As if the Meltdown and Spectre bugs weren’t enough trouble for Intel already, security researcher Harry Sintonen working for Finnish company F-Secure discovered another vulnerability that potentially affects millions of corporate laptops.
This time, the security bug exists in Intel’s Active Management Technology (AMT) and can be exploited by hackers to take complete control of a vulnerable device “in a matter of seconds,” as the researcher explains.
What’s important to note from the very beginning is that unlike Meltdown and Spectre, a successful exploit of this vulnerability (which doesn’t yet have a name) requires physical access to the device. But this is still a critical flaw, Sintonen points out, as a hacker can compromise a system in less than a minute and then remotely control it by connecting to the same network.
The vulnerability can be exploited even if other security measures are in place, including here a BIOS password, BitLocker, TPM Pin, or a traditional antivirus.
Full access to the compromised device
Sintonen says that while a BIOS password would normally block malicious actors, Intel’s AMT opens the door to an alternative attack which in the end provides the attacker with remote access to the system.
“By selecting Intel’s Management Engine BIOS Extension (MEBx), they can log in using the default password “admin,” as this hasn’t most likely been changed by the user. By changing the default password, enabling remote access and setting AMT’s user opt-in to “None”, a quick-fingered cyber criminal has effectively compromised the machine. Now the attacker can gain access to the system remotely,” he explains in an in-depth analysis of the vulnerability.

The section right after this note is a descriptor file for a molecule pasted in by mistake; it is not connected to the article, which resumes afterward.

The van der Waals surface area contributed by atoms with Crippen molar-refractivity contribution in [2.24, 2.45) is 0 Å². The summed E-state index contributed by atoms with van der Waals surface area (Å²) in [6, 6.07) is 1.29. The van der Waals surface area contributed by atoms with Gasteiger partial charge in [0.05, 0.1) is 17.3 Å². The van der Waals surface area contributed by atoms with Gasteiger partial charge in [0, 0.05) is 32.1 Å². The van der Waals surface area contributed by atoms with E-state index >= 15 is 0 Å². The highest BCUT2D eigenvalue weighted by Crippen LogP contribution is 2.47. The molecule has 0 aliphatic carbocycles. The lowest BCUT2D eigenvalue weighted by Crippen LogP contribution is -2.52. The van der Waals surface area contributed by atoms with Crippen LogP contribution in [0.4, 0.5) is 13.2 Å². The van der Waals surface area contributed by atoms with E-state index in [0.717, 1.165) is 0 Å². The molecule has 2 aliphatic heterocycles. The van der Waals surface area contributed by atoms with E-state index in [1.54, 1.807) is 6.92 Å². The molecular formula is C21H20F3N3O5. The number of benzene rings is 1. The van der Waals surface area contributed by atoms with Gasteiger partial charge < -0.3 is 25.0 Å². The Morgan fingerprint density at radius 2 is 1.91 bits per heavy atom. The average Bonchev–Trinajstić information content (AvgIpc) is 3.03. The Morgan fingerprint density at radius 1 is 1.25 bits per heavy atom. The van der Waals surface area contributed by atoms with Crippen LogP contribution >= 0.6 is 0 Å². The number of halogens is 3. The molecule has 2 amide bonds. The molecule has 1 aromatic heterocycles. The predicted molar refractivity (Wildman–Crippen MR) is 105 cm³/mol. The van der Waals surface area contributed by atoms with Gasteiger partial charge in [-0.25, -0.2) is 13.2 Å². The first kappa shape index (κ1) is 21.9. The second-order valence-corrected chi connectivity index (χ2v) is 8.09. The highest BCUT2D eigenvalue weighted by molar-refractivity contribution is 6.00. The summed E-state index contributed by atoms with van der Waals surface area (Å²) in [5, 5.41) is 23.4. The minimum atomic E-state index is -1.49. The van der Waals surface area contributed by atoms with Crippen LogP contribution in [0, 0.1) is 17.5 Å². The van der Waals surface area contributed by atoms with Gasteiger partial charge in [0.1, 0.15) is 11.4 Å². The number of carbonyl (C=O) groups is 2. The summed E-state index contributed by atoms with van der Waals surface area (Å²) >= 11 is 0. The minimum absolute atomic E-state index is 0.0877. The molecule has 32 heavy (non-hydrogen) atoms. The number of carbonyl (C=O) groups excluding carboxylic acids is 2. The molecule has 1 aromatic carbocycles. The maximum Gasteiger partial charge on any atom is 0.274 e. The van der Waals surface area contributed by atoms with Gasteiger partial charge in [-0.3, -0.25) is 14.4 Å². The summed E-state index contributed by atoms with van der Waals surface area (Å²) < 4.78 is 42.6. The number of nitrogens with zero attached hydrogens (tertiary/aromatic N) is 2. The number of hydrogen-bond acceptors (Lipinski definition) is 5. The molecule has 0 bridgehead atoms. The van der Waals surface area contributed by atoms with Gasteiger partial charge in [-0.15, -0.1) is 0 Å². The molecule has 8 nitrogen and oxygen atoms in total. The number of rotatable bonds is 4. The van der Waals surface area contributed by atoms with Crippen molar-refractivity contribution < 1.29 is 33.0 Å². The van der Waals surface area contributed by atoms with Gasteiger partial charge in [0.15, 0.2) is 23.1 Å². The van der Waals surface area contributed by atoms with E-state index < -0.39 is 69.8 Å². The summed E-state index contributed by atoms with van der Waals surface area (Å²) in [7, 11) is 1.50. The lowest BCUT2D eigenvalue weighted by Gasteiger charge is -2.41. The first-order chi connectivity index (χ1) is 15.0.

Having full access to a compromised system provides a hacker with rights to read and modify data, but also to deploy malware on the device despite any security solutions that might be enabled.
“The attack is almost deceptively simple to enact, but it has incredible destructive potential. In practice, it can give a local attacker complete control over an individual’s work laptop, despite even the most extensive security measures,” Sintonen says.
Intel hasn’t yet responded to this new vulnerability, but the security company recommends always keeping an eye on corporate laptops, a well as strong passwords for AMT or even disabling this feature completely.